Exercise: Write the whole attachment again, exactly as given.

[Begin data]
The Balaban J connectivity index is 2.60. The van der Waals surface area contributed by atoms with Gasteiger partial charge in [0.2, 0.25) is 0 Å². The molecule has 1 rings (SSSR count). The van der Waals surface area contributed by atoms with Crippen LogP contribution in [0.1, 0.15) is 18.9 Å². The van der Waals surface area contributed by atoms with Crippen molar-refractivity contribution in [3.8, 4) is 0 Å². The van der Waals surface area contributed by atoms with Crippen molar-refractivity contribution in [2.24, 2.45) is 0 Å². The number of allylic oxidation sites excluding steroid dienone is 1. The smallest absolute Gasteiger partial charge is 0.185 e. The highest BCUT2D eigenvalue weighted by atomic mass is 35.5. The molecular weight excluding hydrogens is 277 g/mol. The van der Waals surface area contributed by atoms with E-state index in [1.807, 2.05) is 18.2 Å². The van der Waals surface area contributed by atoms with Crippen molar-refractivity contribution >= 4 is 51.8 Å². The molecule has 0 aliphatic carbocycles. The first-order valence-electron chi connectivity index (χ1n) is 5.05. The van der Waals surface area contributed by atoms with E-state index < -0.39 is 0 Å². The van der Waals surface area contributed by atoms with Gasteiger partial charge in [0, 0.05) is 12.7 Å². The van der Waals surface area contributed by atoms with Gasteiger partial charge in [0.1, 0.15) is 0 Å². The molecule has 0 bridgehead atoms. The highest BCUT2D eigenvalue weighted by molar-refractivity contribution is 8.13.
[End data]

The Balaban J connectivity index is 2.60. The van der Waals surface area contributed by atoms with Gasteiger partial charge in [0.2, 0.25) is 0 Å². The molecule has 1 rings (SSSR count). The van der Waals surface area contributed by atoms with Crippen LogP contribution in [0.1, 0.15) is 18.9 Å². The van der Waals surface area contributed by atoms with Crippen molar-refractivity contribution in [3.8, 4) is 0 Å². The van der Waals surface area contributed by atoms with Crippen molar-refractivity contribution in [2.24, 2.45) is 0 Å². The number of allylic oxidation sites excluding steroid dienone is 1. The smallest absolute Gasteiger partial charge is 0.185 e. The highest BCUT2D eigenvalue weighted by atomic mass is 35.5. The molecular weight excluding hydrogens is 277 g/mol. The van der Waals surface area contributed by atoms with E-state index in [1.807, 2.05) is 18.2 Å². The van der Waals surface area contributed by atoms with Crippen molar-refractivity contribution >= 4 is 51.8 Å². The molecule has 0 aliphatic carbocycles. The first-order valence-electron chi connectivity index (χ1n) is 5.05. The van der Waals surface area contributed by atoms with E-state index < -0.39 is 0 Å². The van der Waals surface area contributed by atoms with Gasteiger partial charge in [0, 0.05) is 12.7 Å². The van der Waals surface area contributed by atoms with Gasteiger partial charge in [0.1, 0.15) is 0 Å². The molecule has 0 bridgehead atoms. The highest BCUT2D eigenvalue weighted by molar-refractivity contribution is 8.13.